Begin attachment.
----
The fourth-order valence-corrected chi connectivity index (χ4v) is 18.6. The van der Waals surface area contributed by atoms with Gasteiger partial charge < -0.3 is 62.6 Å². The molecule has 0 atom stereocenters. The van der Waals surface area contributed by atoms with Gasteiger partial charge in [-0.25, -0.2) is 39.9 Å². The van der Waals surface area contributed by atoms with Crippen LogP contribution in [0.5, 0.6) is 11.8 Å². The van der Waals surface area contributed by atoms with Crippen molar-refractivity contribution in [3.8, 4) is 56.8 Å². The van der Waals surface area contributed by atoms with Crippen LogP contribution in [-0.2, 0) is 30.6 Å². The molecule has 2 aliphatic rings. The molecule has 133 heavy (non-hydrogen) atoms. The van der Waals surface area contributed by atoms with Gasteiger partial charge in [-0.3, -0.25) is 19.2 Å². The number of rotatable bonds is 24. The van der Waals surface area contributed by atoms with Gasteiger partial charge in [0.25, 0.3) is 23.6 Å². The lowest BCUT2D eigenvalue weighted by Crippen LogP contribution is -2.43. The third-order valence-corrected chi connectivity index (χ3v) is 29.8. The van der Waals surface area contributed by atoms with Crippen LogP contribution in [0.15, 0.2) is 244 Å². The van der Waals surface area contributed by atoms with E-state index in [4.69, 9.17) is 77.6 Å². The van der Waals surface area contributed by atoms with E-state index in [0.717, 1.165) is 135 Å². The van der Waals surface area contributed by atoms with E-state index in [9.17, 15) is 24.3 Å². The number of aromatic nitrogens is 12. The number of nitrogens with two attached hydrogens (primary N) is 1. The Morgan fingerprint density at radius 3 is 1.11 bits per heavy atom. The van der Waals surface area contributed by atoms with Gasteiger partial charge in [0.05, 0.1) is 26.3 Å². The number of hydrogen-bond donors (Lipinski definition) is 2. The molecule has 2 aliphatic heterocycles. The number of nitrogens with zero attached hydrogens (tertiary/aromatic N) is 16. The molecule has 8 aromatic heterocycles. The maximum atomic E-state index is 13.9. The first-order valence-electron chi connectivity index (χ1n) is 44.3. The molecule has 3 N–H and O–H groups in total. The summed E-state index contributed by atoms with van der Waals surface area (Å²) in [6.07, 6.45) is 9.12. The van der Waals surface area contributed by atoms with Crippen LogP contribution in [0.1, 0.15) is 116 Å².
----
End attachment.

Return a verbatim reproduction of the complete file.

The fourth-order valence-corrected chi connectivity index (χ4v) is 18.6. The van der Waals surface area contributed by atoms with Gasteiger partial charge < -0.3 is 62.6 Å². The molecule has 0 atom stereocenters. The van der Waals surface area contributed by atoms with Gasteiger partial charge in [-0.25, -0.2) is 39.9 Å². The van der Waals surface area contributed by atoms with Crippen LogP contribution in [0.5, 0.6) is 11.8 Å². The van der Waals surface area contributed by atoms with Crippen molar-refractivity contribution in [3.8, 4) is 56.8 Å². The van der Waals surface area contributed by atoms with Crippen LogP contribution in [-0.2, 0) is 30.6 Å². The molecule has 2 aliphatic rings. The molecule has 133 heavy (non-hydrogen) atoms. The van der Waals surface area contributed by atoms with Gasteiger partial charge in [-0.3, -0.25) is 19.2 Å². The number of rotatable bonds is 24. The van der Waals surface area contributed by atoms with Gasteiger partial charge in [0.25, 0.3) is 23.6 Å². The lowest BCUT2D eigenvalue weighted by Crippen LogP contribution is -2.43. The third-order valence-corrected chi connectivity index (χ3v) is 29.8. The van der Waals surface area contributed by atoms with Crippen LogP contribution in [0.15, 0.2) is 244 Å². The van der Waals surface area contributed by atoms with E-state index in [4.69, 9.17) is 77.6 Å². The van der Waals surface area contributed by atoms with E-state index in [0.717, 1.165) is 135 Å². The van der Waals surface area contributed by atoms with E-state index in [9.17, 15) is 24.3 Å². The number of aromatic nitrogens is 12. The number of nitrogens with two attached hydrogens (primary N) is 1. The Morgan fingerprint density at radius 3 is 1.11 bits per heavy atom. The van der Waals surface area contributed by atoms with Gasteiger partial charge in [0.05, 0.1) is 26.3 Å². The number of hydrogen-bond donors (Lipinski definition) is 2. The molecule has 2 aliphatic heterocycles. The number of nitrogens with zero attached hydrogens (tertiary/aromatic N) is 16. The molecule has 8 aromatic heterocycles. The maximum atomic E-state index is 13.9. The first-order valence-electron chi connectivity index (χ1n) is 44.3. The molecule has 3 N–H and O–H groups in total. The summed E-state index contributed by atoms with van der Waals surface area (Å²) in [6.07, 6.45) is 9.12. The van der Waals surface area contributed by atoms with Crippen LogP contribution in [0.1, 0.15) is 116 Å².